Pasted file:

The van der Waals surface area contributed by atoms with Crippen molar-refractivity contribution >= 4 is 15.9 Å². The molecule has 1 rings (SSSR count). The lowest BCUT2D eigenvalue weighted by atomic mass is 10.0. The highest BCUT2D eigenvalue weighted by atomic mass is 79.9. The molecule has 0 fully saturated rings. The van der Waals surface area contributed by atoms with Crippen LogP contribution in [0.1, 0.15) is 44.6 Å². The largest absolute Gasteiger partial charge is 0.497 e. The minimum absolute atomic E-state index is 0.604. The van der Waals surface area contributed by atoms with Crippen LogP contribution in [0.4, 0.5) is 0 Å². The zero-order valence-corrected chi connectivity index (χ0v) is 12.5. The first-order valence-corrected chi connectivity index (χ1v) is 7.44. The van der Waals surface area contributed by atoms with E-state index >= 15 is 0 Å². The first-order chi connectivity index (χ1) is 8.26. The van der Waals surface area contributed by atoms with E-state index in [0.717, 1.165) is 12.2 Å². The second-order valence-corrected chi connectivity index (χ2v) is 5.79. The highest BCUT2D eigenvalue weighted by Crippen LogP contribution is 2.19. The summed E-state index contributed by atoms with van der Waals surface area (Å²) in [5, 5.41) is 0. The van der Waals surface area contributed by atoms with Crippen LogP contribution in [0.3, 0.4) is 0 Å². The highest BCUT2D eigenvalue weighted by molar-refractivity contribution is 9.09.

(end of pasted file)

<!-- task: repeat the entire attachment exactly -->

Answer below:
The van der Waals surface area contributed by atoms with Crippen molar-refractivity contribution >= 4 is 15.9 Å². The molecule has 1 rings (SSSR count). The lowest BCUT2D eigenvalue weighted by atomic mass is 10.0. The highest BCUT2D eigenvalue weighted by atomic mass is 79.9. The molecule has 0 fully saturated rings. The van der Waals surface area contributed by atoms with Crippen LogP contribution in [0.1, 0.15) is 44.6 Å². The largest absolute Gasteiger partial charge is 0.497 e. The minimum absolute atomic E-state index is 0.604. The van der Waals surface area contributed by atoms with Crippen LogP contribution in [0.4, 0.5) is 0 Å². The zero-order valence-corrected chi connectivity index (χ0v) is 12.5. The first-order valence-corrected chi connectivity index (χ1v) is 7.44. The van der Waals surface area contributed by atoms with E-state index >= 15 is 0 Å². The first-order chi connectivity index (χ1) is 8.26. The van der Waals surface area contributed by atoms with E-state index in [0.717, 1.165) is 12.2 Å². The second-order valence-corrected chi connectivity index (χ2v) is 5.79. The highest BCUT2D eigenvalue weighted by Crippen LogP contribution is 2.19. The summed E-state index contributed by atoms with van der Waals surface area (Å²) in [5, 5.41) is 0. The van der Waals surface area contributed by atoms with Crippen LogP contribution in [0.3, 0.4) is 0 Å². The highest BCUT2D eigenvalue weighted by molar-refractivity contribution is 9.09.